www.mccully.co.nz 1 September 2006
www.mccully.co.nz 1 September 2006
A Weekly Report from the Keyboard of Murray
McCully MP for East Coast Bays
Chickens Coming Home to Roost
The Clark Labour Government is easily the luckiest government in recent New Zealand history - led by easily the luckiest Prime Minister. Blessed with the best international trading conditions for many decades, the nation’s economic profit has translated into their political profit. The Clark Government has been accorded an aura of apparent political invincibility by the media. And Clark and her colleagues have, in recent times, started to believe their own press clippings.
Emboldened by a belief that they could change the rules at will, and break them with impunity, Clark and her colleagues have been cruising for a political bruising. Accommodating souls in the Police leadership and the Crown Law office have convinced Clark that she is bullet proof. And she has pushed her luck. On three separate fronts this week, the political chickens started coming home to roost.
The Field Affair or the Clark Affair
Twelve long months ago, the Ingram enquiry commenced into allegations involving former Labour Minister Taito Phillip Field. The report was to have taken nine days. A year later, and six weeks after the Ingram report was released, the Police have announced they will investigate. Field has been conveniently quarantined in the interim. Clark will rent his pivotal Parliamentary vote in return for a Parliamentary salary and privileges.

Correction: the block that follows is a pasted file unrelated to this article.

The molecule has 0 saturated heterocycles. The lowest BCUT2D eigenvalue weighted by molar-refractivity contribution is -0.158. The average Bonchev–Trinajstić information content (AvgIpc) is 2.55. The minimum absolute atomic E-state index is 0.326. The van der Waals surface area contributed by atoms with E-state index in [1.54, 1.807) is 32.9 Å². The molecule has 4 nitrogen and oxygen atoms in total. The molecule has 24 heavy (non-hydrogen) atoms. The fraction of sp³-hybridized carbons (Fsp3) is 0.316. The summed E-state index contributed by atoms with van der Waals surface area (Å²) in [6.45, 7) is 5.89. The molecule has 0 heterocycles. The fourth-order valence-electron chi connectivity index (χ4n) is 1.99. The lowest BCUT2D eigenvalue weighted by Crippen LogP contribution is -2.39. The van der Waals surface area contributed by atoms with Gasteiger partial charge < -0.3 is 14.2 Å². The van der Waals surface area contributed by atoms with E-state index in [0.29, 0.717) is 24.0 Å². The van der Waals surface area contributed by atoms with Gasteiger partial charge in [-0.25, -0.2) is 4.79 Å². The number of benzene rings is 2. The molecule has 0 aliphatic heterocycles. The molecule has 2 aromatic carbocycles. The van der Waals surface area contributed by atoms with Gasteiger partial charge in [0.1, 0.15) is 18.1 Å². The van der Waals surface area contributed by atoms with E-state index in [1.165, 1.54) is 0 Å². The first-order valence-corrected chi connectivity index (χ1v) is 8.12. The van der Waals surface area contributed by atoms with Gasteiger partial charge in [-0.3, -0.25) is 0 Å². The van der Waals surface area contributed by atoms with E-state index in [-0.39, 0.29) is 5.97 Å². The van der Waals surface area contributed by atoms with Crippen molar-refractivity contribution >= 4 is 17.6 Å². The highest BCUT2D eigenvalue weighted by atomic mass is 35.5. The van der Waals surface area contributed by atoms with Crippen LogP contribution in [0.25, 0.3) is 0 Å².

The Police enquiry will, in political or Parliamentary terms, tell us nothing. Sure, it will determine whether criminal charges should be faced. But even the shamefully flimsy Ingram report answered sufficient of the important questions to enable the Parliament, the public and, most important, Helen Clark, to draw the blindingly obvious conclusions. The fact that it has dragged on so long - that Clark refused to take appropriate action - has made this saga increasingly about the character of Helen Clark, not Taito Phillip Field.
What has become known as the Field Affair should much more aptly be referred to as the Clark Affair. The allegations against Field were always serious - that he accepted bribes or cheap labour in return for immigration assistance.
Yet someone decided that these allegations should be investigated, not by a retired judge with the powers of a commission of enquiry, but by a barrister with no powers to compel co-operation. Someone signed off on terms of reference that were woefully inadequate. And when it was clear that key witnesses needed legal advice and protection in order to talk, someone was responsible for that advice not being offered. When the report was finally delivered, many many months late, someone decided that no further action was required - that the Labour Government could just tough it out.